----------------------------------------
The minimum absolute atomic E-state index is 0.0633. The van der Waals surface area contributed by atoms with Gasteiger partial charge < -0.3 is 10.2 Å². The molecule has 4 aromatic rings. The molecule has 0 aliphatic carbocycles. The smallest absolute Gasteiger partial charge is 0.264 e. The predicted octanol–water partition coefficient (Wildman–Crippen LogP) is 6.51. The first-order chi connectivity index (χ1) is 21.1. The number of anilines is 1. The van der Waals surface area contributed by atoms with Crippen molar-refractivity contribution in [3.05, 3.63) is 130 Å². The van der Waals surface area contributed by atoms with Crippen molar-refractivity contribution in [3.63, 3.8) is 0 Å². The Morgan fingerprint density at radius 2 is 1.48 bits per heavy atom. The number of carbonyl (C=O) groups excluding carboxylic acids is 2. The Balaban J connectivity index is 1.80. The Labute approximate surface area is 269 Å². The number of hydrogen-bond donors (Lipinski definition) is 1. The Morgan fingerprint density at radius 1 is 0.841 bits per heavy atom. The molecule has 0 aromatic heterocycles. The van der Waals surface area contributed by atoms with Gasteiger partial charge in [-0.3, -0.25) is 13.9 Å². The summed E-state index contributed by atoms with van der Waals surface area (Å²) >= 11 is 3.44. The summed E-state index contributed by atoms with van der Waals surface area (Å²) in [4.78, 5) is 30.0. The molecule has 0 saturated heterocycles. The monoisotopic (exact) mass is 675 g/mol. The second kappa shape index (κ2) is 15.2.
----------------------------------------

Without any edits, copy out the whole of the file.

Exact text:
The minimum absolute atomic E-state index is 0.0633. The van der Waals surface area contributed by atoms with Gasteiger partial charge < -0.3 is 10.2 Å². The molecule has 4 aromatic rings. The molecule has 0 aliphatic carbocycles. The smallest absolute Gasteiger partial charge is 0.264 e. The predicted octanol–water partition coefficient (Wildman–Crippen LogP) is 6.51. The first-order chi connectivity index (χ1) is 21.1. The number of anilines is 1. The van der Waals surface area contributed by atoms with Crippen molar-refractivity contribution in [3.05, 3.63) is 130 Å². The van der Waals surface area contributed by atoms with Crippen molar-refractivity contribution in [3.63, 3.8) is 0 Å². The Morgan fingerprint density at radius 2 is 1.48 bits per heavy atom. The number of carbonyl (C=O) groups excluding carboxylic acids is 2. The Balaban J connectivity index is 1.80. The Labute approximate surface area is 269 Å². The number of hydrogen-bond donors (Lipinski definition) is 1. The Morgan fingerprint density at radius 1 is 0.841 bits per heavy atom. The molecule has 0 aromatic heterocycles. The van der Waals surface area contributed by atoms with Gasteiger partial charge in [-0.3, -0.25) is 13.9 Å². The summed E-state index contributed by atoms with van der Waals surface area (Å²) >= 11 is 3.44. The summed E-state index contributed by atoms with van der Waals surface area (Å²) in [4.78, 5) is 30.0. The molecule has 0 saturated heterocycles. The monoisotopic (exact) mass is 675 g/mol. The second kappa shape index (κ2) is 15.2.